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Juvenile spotted owl behind a branch with a wooden background.

Avian Influenza Outbreak

While the Covid-19 pandemic seems to be winding down, at the Northern Spotted Owl Breeding Program (NSOBP) we are still on edge about a different virus; the H5N1 Highly Pathogenic Avian Influenza (HPAI). More commonly known as the bird flu, HPAI is a contagious viral infection that can affect all birds.

Avian influenza most commonly occurs in an agricultural setting, where birds have high contact with each other, but this year it was found in wild birds in BC as well. Wild birds contract the virus from food sources and unfortunately avian influenza has an extremely high fatality rate for raptors and they often do not show signs of illness until right before death. Given the conservation status of the northern spotted owl and having the majority of the BC population housed on a single property, an outbreak of this virus could be devastating.

Given these concerns, NSOBP has taken action to protect the owls in our care:

  • Placing water sources under cover to reduce exposure to fecal matter from wild birds.

  • Disinfecting shoes when coming on-site, and upon entering or exiting an aviary

  • Wearing PPE while working with young chicks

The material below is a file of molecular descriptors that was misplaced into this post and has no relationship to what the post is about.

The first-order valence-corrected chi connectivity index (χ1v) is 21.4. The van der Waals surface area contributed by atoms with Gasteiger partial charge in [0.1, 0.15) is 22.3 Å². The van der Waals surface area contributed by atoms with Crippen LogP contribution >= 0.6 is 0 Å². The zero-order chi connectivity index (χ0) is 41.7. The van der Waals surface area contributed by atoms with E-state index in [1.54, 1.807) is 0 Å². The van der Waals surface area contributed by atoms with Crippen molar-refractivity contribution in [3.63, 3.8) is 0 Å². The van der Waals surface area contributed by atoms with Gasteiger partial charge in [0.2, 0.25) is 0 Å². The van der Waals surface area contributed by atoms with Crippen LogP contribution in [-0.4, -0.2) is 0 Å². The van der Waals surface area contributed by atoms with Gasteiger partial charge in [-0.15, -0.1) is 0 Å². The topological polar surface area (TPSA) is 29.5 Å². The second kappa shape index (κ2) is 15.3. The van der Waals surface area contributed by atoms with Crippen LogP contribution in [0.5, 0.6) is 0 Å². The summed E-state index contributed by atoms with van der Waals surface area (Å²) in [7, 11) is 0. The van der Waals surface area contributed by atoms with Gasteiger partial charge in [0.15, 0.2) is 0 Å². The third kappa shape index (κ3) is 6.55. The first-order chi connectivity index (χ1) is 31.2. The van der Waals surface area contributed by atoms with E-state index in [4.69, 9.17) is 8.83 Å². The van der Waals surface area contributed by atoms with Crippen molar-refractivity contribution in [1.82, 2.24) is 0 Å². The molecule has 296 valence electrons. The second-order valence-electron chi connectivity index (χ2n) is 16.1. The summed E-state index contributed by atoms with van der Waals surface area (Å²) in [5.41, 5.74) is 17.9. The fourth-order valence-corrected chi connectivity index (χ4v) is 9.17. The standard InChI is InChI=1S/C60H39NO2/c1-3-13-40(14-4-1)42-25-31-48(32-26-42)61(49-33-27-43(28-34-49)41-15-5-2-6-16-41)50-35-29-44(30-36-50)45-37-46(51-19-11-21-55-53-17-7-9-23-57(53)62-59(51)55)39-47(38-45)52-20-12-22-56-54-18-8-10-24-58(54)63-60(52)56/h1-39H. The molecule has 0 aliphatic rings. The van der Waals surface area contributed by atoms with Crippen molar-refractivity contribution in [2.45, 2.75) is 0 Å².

• Keeping any extra dishes or materials properly stored

  • Monitoring the BC government tracking of the virus to evaluate our risk of exposure

  • Washing our hands/using hand sanitizer often and keeping our work clothes clean

  • Regularly disinfecting materials used with the adult owls, chicks and our rodent colony

  • Continuous monitoring of the health and safety of our owls

As of August 2022, the avian influenza order affecting the NSOBP was revoked, meaning that the risk of transmission in our area was very low. Despite this, we continue to be diligent regarding biosecurity throughout the year to ensure the owls are as safe and healthy as possible.

Wondering how you can help?

Here are some recommendations:

  • Personal bird feeders and bird baths should be taken down entirely or cleaned on a regular schedule with a weak solution of bleach. Ensure they are rinsed and dried before re-use.

  • Domestic/pet birds should have minimized contact with wild birds and water sources should be placed inside or under cover.

This article was originally published in our 2022 Newsletter.


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